SEXUAL VIOLENCE CODES
Alaska defines first degree sexual assault as sexual penetration without consent; attempted penetration without consent that seriously injures the victim; sexual penetration with another person under the offender’s care whom the offender knows is mentally incapable of providing legal consent; and/or sexual penetration by a health care worker during the course of treatment where the offender knows the victim isn’t aware of the act.
While first degree sexual assault always involves penetration, Alaska defines second degree sexual assault as sexual contact without consent; sexual contact with another person under the offender’s care whom the offender knows is mentally incapable of providing legal consent; and/or sexual contact by a health care worker during the course of treatment where the offender knows the victim isn’t aware of the act; or sexual penetration with a victim the offender knows is mentally incapable, incapacitated, or unaware of the act.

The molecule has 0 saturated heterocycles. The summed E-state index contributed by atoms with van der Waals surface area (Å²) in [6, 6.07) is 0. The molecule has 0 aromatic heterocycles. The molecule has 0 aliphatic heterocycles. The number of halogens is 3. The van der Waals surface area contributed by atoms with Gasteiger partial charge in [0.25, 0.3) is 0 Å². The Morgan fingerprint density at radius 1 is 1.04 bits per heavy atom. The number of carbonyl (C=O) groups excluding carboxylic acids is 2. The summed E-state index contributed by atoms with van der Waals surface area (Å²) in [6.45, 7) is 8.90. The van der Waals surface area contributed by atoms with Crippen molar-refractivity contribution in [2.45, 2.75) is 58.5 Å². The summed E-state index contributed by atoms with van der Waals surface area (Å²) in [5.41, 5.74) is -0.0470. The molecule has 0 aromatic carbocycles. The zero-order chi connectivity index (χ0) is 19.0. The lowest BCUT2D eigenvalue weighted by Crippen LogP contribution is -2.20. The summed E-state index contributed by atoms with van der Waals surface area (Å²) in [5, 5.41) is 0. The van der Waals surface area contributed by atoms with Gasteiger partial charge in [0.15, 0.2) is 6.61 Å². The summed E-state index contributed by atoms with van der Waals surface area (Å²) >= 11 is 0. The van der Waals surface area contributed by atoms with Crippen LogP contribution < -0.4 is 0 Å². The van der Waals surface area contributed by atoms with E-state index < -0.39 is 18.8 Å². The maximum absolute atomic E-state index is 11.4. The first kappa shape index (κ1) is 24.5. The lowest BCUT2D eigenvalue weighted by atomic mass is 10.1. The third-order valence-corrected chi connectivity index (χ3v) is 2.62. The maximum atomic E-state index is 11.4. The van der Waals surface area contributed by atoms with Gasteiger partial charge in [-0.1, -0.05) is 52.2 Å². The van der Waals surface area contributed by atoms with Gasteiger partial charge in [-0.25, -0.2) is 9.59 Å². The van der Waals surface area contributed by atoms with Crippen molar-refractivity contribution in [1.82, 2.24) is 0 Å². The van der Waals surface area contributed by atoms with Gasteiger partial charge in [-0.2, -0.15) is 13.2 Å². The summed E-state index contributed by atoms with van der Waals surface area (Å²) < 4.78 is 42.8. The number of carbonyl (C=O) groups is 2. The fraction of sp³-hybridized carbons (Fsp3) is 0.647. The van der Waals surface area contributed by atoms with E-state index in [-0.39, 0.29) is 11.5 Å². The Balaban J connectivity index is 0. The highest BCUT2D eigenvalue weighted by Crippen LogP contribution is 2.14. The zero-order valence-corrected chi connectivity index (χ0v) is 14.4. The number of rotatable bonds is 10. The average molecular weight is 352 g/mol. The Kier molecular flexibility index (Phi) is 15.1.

Alaska is a partial Public Law 280 state. Except for criminal jurisdiction on the Annette Islands, the Metlakatla Alaskan Native community may exercise jurisdiction over offenses committed by Indians in the same manner in which such jurisdiction may be exercised by Indian tribes in Indian country over which state jurisdiction has not been extended. In all other cases, Public Law 280 confers criminal jurisdiction to the State of Alaska.
For purposes of clarifying and applying Alaska’s sex crime statutes, the state defines “health care worker” broadly, including massage therapists, dentists, naturopaths, physical therapists, and religious healing practitioners along with the typical healthcare professions. Likewise, “legal guardians” include people who do not directly care for a minor but who have custody and/or control over the minor, such as Department of Health and Social Services employees, police and probation officers, and social workers.